Murray's Playhouse in the Park Presents New Outdoor, Socially Distanced Fall 2020 Season

Sep 17, 2020

After having to shut its doors in March due to the COVID-19 pandemic, Murray's Playhouse in the Park is finally returning to the stage in a series of outdoor, socially distanced performances. Executive director of Playhouse in the Park, Lisa Cope, speaks with Tracy Ross about the upcoming seven-week season. 

In order to maintain social distancing guidelines, Murray's Playhouse in the Park will present their upcoming season at either the Rotary Amphitheater or under the Playhouse deck. Capacity is limited to 50 patrons per performance, and seating will be arranged in six-foot intervals (families are allowed to be seated together). Touchless temperature checks will be conducted on the cast, crew, and patrons, and masks are strongly recommended. Patrons are also asked to bring their own chairs. 

"We're just trying to take every precaution," Cope says. "We want people to feel safe about coming out. We want to do it right. We want to be able to continue to do this, so we're being really careful. So far, everything has just gone really well. It's gone fast. We found out that we had gotten permission [from the health department] and were able to perform. We know that bad weather is coming eventually, so we're just trying to take advantage of as much of the time as we could."

To make the most of their limited time, Playhouse in the Park will present five shows over seven weeks starting this weekend, September 18th and 19th, through October 31st. Cope explains that the programming was chosen specifically with COVID-19 guidelines in mind. "A couple of the guidelines involved shows that had small casts, so that was really the main thing we looked at first. Things that didn't really require a lot of set -- small shows in that sense."

"We talked about [safety precautions] a lot," Cope continues. "We're going to have masks. We're going to distance you as much as we can as performers. We're going to really rethink what we do. We never block a show thinking, how can I distance these performers from each other? We also wanted to choose things that would appeal to a wide audience. So the show selection was very intentional."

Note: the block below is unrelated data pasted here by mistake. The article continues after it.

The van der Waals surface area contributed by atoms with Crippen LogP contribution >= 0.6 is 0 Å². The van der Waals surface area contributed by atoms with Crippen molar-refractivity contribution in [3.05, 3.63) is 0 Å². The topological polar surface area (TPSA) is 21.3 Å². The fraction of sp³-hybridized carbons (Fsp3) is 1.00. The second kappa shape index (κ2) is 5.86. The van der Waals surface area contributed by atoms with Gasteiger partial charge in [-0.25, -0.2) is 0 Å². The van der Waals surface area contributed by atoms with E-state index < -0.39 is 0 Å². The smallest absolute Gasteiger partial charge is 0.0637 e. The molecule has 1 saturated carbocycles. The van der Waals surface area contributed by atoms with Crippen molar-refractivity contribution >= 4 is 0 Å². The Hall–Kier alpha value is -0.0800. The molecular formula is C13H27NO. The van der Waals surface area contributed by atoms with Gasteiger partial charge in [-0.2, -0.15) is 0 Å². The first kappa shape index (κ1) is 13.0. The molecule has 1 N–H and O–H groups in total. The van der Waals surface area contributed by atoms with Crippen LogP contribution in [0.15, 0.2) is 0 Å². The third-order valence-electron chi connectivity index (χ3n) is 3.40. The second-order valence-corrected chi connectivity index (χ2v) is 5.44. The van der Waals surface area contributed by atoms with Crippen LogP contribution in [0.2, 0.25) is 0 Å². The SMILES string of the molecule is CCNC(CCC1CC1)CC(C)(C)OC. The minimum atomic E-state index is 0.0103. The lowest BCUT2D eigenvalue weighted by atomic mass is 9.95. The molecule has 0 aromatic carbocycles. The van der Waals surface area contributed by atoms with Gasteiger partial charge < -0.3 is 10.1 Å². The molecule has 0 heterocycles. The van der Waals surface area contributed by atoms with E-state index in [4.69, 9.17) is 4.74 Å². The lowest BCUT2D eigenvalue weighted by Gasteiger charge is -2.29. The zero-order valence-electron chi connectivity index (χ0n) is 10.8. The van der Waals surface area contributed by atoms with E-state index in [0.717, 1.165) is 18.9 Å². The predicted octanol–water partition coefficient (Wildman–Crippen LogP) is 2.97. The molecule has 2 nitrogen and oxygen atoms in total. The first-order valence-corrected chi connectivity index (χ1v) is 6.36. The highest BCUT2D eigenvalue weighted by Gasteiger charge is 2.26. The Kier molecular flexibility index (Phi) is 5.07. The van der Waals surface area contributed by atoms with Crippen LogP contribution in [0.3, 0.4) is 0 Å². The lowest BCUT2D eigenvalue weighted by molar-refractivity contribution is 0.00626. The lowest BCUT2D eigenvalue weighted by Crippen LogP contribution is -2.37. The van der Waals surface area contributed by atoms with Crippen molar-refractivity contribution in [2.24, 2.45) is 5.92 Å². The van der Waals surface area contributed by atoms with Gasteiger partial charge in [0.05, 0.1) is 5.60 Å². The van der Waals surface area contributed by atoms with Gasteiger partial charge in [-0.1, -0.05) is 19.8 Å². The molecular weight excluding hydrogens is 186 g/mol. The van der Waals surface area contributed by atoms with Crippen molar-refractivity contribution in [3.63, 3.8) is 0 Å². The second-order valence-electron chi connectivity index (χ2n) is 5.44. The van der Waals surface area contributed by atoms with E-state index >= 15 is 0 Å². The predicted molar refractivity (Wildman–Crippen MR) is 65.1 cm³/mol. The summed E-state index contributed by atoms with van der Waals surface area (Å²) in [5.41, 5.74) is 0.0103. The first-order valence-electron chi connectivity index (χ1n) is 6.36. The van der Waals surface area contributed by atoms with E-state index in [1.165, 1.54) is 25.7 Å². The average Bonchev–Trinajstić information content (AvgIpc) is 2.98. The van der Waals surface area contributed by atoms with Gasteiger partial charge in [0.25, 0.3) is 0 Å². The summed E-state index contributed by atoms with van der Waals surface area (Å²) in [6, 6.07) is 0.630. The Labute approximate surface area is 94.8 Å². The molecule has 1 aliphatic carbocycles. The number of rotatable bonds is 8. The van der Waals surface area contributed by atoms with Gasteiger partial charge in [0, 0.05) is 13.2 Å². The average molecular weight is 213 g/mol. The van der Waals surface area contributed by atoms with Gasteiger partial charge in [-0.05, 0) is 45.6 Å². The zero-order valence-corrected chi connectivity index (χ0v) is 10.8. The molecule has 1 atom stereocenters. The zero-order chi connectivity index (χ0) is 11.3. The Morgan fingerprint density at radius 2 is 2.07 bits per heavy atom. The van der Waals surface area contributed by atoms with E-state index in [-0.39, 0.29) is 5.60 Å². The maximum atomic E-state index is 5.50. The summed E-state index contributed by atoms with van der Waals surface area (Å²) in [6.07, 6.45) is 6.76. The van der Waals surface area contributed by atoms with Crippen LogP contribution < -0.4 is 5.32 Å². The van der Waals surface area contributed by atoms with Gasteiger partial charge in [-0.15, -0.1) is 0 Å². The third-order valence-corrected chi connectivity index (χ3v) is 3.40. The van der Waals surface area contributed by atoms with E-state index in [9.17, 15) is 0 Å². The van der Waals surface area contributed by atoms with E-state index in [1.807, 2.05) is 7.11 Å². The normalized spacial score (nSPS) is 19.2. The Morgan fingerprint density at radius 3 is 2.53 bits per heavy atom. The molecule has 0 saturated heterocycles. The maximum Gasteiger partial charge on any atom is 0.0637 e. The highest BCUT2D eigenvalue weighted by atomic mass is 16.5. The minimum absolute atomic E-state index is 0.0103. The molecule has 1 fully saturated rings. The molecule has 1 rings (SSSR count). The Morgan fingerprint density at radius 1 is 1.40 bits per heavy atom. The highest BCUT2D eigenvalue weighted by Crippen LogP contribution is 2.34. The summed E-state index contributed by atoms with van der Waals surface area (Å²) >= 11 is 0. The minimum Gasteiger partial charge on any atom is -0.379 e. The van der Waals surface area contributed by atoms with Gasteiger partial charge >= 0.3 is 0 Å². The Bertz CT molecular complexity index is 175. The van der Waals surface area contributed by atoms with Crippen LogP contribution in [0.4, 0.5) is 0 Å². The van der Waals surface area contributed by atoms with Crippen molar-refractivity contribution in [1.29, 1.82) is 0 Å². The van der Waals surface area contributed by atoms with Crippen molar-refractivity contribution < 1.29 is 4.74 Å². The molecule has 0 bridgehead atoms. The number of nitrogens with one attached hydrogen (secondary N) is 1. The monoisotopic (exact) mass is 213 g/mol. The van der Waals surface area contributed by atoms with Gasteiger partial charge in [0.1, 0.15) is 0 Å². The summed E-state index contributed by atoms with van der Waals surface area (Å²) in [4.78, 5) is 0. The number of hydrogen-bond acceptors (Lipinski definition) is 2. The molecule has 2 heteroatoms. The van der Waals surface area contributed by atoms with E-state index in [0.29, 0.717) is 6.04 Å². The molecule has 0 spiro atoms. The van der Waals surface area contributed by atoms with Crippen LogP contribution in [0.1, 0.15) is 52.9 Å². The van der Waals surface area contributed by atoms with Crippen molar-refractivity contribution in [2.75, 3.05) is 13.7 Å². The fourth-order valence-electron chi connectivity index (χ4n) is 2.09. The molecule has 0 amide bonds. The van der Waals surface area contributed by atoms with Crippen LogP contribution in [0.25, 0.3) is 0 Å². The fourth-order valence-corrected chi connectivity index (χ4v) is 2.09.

The shortened 2020 season begins this weekend with The Commedia Pinocchio, a high-energy, family-friendly show about an acting troupe of larger-than-life characters. "All of the shows are family-friendly, but this one in particular, I think, would be something families would enjoy." The Commedia Pinocchio will be presented at the Rotary Amphitheater at 6 p.m. on Friday, September 18th; 2 p.m. and 6 p.m. on Saturday, September 19th; and 2 p.m. Sunday, September 20th. 

"We're following that with Always, Patsy Cline, which is a two-actor show. We're going to run that one for two weekends, and then we're doing a really fun show called The Complete Works of William Shakespeare Abridged. It's a high comedy, a lot of energy, but it's only three actors. They just play a whole lot of different characters. It's very funny; it's very physical; it's very big and can fill that outdoor space, which is something else we were looking for."

The playhouse will then present another children's show called The Rainbow Fish, based on a children's book by Marcus Pfister. The theatre will close the season with two weekends of The Legend of Sleepy Hollow. "We have some really cool, different things we were never able to do in the theatre that we're going to be able to do outside. So I think that's a great variety of shows. Everybody can come see all of them and be completely comfortable and completely entertained," Cope says. 

Because of their limited time to prepare, the show selection and auditioning processes were much different than normal. "We did not hold auditions for these shows. A couple of reasons -- one is because we did move very quickly. [For] the first show, we only had three weeks to put the whole show together. They've done it, and it's fabulous, but they've pushed hard, and they've gone long hours. So we knew that we were going to have to move very quickly."

"The other thing," Cope continues, "is [auditions] just added a whole other layer of, what does that look like? How do you distance people at an audition? Do you audition people one at a time? It added complications. Each director, for their show, pulled folks that they thought were up for learning things really quickly and abiding by all of the guidelines. That's been really different."

"We trusted these directors. They're directors we've worked with in the past, so we kind of knew who would be comfortable where. We just trusted them to pull the folks that they needed, cast and crew, to make it happen very quickly and make it happen well. We want this to be a very positive thing. The theatre needs this. It's been scary days here, so it's really important. We're trying to get it right," Cope concludes. 

Reservations are highly recommended and can be made by calling the theatre at 270-759-1752 or e-mailing playhouse@murray-ky.net. For more information, visit the Murray Playhouse in the Park website or Facebook page